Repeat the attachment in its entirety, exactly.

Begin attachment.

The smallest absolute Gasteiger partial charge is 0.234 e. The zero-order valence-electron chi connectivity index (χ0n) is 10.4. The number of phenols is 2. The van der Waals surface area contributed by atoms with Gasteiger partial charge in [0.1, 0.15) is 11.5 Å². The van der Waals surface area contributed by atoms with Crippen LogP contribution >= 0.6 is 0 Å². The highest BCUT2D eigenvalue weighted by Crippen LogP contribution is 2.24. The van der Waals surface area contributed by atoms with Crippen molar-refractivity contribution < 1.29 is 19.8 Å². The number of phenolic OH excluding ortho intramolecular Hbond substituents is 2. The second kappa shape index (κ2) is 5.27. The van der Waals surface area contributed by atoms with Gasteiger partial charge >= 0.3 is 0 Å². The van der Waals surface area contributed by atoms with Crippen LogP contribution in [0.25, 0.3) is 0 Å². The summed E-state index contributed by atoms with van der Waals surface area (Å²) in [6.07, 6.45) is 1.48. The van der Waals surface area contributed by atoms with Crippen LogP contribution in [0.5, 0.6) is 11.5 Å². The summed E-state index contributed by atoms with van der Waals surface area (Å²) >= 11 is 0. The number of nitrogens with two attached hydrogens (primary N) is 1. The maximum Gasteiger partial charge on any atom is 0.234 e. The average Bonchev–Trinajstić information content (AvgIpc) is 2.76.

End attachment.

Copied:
The smallest absolute Gasteiger partial charge is 0.234 e. The zero-order valence-electron chi connectivity index (χ0n) is 10.4. The number of phenols is 2. The van der Waals surface area contributed by atoms with Gasteiger partial charge in [0.1, 0.15) is 11.5 Å². The van der Waals surface area contributed by atoms with Crippen LogP contribution >= 0.6 is 0 Å². The highest BCUT2D eigenvalue weighted by Crippen LogP contribution is 2.24. The van der Waals surface area contributed by atoms with Crippen molar-refractivity contribution < 1.29 is 19.8 Å². The number of phenolic OH excluding ortho intramolecular Hbond substituents is 2. The second kappa shape index (κ2) is 5.27. The van der Waals surface area contributed by atoms with Gasteiger partial charge >= 0.3 is 0 Å². The van der Waals surface area contributed by atoms with Crippen LogP contribution in [0.25, 0.3) is 0 Å². The summed E-state index contributed by atoms with van der Waals surface area (Å²) in [6.07, 6.45) is 1.48. The van der Waals surface area contributed by atoms with Crippen LogP contribution in [0.5, 0.6) is 11.5 Å². The summed E-state index contributed by atoms with van der Waals surface area (Å²) >= 11 is 0. The number of nitrogens with two attached hydrogens (primary N) is 1. The maximum Gasteiger partial charge on any atom is 0.234 e. The average Bonchev–Trinajstić information content (AvgIpc) is 2.76.